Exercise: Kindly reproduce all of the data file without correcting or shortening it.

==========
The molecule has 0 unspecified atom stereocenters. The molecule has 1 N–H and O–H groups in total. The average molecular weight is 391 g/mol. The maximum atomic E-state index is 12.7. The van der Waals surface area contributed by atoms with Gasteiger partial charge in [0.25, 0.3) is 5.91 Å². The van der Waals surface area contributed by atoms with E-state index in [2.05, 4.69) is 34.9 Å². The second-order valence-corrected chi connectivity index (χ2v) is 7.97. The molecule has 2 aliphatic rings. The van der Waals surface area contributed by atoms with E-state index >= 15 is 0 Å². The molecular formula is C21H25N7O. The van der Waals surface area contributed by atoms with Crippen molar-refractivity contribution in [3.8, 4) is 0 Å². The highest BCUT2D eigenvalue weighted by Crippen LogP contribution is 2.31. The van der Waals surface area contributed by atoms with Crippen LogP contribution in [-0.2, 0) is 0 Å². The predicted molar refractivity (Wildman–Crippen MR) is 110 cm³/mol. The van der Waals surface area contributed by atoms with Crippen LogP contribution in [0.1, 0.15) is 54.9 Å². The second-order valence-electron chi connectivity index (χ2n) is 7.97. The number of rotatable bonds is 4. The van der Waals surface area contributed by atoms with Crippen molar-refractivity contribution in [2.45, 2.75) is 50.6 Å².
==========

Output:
The molecule has 0 unspecified atom stereocenters. The molecule has 1 N–H and O–H groups in total. The average molecular weight is 391 g/mol. The maximum atomic E-state index is 12.7. The van der Waals surface area contributed by atoms with Gasteiger partial charge in [0.25, 0.3) is 5.91 Å². The van der Waals surface area contributed by atoms with E-state index in [2.05, 4.69) is 34.9 Å². The second-order valence-corrected chi connectivity index (χ2v) is 7.97. The molecule has 2 aliphatic rings. The van der Waals surface area contributed by atoms with E-state index >= 15 is 0 Å². The molecular formula is C21H25N7O. The van der Waals surface area contributed by atoms with Crippen molar-refractivity contribution in [3.8, 4) is 0 Å². The highest BCUT2D eigenvalue weighted by Crippen LogP contribution is 2.31. The van der Waals surface area contributed by atoms with Crippen LogP contribution in [-0.2, 0) is 0 Å². The predicted molar refractivity (Wildman–Crippen MR) is 110 cm³/mol. The van der Waals surface area contributed by atoms with Crippen LogP contribution in [0.1, 0.15) is 54.9 Å². The second-order valence-electron chi connectivity index (χ2n) is 7.97. The number of rotatable bonds is 4. The van der Waals surface area contributed by atoms with Crippen molar-refractivity contribution in [2.45, 2.75) is 50.6 Å².